These issues are to an extent recognised in UNSCR 2242, adopted earlier this month. While we agree that these are important issues that need to be addressed urgently, there is a more uncomfortable truth behind the failures of the WPS agenda. The current domination of the global discourse by counter-terrorism and national security, and the consequent refocus on hard security has once again reduced the WPS agenda back to sexual violence and female participation in peacekeeping missions. While these are fundamentally important issues, as long as we allow the role of women in peace and security to be limited by the counter-terrorism and hard security debate we prevent women from claiming their full agency, including through political participation and economic empowerment. To achieve the hopes and ambitions surrounding the original 1325 resolution, we need to refocus on a more encompassing concept of active agency.
|UNSCR 1325 (2000)
||First recognition of unique role of women in conflict, peace and security. Focuses on active agency of women.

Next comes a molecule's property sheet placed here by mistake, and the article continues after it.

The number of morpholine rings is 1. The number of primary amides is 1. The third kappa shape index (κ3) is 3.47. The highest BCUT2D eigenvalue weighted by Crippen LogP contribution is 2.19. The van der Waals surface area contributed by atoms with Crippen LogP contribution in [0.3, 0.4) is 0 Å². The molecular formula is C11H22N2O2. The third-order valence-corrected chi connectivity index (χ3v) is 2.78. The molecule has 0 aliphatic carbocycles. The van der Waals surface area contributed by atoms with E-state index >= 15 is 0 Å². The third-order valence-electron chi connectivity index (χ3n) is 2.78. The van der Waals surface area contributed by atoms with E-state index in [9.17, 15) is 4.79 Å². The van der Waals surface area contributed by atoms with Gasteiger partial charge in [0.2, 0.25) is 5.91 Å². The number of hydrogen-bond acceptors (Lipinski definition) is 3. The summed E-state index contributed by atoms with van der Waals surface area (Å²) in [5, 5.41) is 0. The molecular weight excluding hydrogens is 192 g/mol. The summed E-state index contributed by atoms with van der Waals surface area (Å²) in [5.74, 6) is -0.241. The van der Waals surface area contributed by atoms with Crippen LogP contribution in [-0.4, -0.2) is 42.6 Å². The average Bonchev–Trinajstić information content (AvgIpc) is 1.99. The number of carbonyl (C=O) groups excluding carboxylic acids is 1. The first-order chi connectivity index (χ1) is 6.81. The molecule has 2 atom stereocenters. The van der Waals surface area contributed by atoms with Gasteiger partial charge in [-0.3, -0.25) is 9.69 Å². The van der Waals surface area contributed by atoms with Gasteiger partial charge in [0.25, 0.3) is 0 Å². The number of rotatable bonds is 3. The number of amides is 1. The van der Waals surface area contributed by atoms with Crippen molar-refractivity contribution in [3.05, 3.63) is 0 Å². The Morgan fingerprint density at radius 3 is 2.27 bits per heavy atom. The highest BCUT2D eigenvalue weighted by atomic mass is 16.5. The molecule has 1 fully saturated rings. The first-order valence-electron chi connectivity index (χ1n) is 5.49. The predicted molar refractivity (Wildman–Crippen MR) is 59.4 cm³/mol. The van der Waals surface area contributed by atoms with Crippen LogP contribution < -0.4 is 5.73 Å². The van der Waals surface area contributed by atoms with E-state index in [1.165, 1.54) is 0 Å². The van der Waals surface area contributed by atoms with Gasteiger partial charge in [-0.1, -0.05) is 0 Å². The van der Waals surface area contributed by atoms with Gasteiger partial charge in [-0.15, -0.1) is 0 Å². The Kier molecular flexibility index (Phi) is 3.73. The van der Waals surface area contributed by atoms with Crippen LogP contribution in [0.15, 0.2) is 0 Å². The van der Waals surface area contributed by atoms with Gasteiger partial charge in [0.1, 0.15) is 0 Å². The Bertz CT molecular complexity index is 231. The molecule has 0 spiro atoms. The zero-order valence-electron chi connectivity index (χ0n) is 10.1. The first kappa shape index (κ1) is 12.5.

|UNSCR 1820 (2008)
||Recognition of sexual violence as weapon of war.
|UNSCR 1888 (2009)
||Reiteration of the threat of sexual violence and call for deployment of experts to areas where sexual violence is occurring.
|UNSCR 1889 (2009)
||Focus on the importance of women as peacebuilders at all stages of the peace process.
|UNSCR 1960 (2010)
||Reiteration of the importance of ending sexual violence in conflict.
|UNSCR 2106 (2013)
||Addressing the operational details in combatting sexual violence.
|UNSCR 2122 (2013)
||Focus on stronger measures and monitoring mechanisms to allow women to engage in conflict resolution and recovery.
|UNSCR 2242 (2015)
||Refocus on 1325 and its obstacles, including incorporation of 1325 in the UN institute itself.
|CEDAW General Recommendation 30
||Links the women, peace and security agenda to CEDAW including measures to ensure protection of women during and after conflict.
This article originally appeared on the blog of the United Nations University Maastricht Economic and Social Research Institute on Innovation and Technology (UNU-MERIT).